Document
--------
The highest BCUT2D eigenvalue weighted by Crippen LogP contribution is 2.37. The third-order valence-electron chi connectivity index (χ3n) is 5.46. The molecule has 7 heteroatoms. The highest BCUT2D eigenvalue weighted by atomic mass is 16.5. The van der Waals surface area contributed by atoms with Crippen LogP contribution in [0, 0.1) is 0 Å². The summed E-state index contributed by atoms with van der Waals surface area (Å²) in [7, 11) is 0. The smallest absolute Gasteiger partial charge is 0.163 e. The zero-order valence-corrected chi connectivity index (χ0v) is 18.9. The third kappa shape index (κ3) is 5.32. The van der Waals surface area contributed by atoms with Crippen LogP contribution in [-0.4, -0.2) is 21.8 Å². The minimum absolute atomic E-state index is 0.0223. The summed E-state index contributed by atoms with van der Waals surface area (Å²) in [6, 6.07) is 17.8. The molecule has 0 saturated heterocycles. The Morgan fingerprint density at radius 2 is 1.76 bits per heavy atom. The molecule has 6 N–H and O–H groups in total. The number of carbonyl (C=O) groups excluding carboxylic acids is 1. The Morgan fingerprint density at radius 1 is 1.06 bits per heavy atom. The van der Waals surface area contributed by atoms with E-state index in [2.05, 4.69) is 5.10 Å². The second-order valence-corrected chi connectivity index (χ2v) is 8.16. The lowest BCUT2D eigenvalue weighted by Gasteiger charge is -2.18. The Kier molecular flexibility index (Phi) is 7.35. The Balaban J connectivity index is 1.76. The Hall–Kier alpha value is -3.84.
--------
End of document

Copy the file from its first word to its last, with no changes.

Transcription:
The highest BCUT2D eigenvalue weighted by Crippen LogP contribution is 2.37. The third-order valence-electron chi connectivity index (χ3n) is 5.46. The molecule has 7 heteroatoms. The highest BCUT2D eigenvalue weighted by atomic mass is 16.5. The van der Waals surface area contributed by atoms with Crippen LogP contribution in [0, 0.1) is 0 Å². The summed E-state index contributed by atoms with van der Waals surface area (Å²) in [7, 11) is 0. The smallest absolute Gasteiger partial charge is 0.163 e. The zero-order valence-corrected chi connectivity index (χ0v) is 18.9. The third kappa shape index (κ3) is 5.32. The van der Waals surface area contributed by atoms with Crippen LogP contribution in [-0.4, -0.2) is 21.8 Å². The minimum absolute atomic E-state index is 0.0223. The summed E-state index contributed by atoms with van der Waals surface area (Å²) in [6, 6.07) is 17.8. The molecule has 0 saturated heterocycles. The Morgan fingerprint density at radius 2 is 1.76 bits per heavy atom. The molecule has 6 N–H and O–H groups in total. The number of carbonyl (C=O) groups excluding carboxylic acids is 1. The Morgan fingerprint density at radius 1 is 1.06 bits per heavy atom. The van der Waals surface area contributed by atoms with E-state index in [2.05, 4.69) is 5.10 Å². The second-order valence-corrected chi connectivity index (χ2v) is 8.16. The lowest BCUT2D eigenvalue weighted by Gasteiger charge is -2.18. The Kier molecular flexibility index (Phi) is 7.35. The Balaban J connectivity index is 1.76. The Hall–Kier alpha value is -3.84.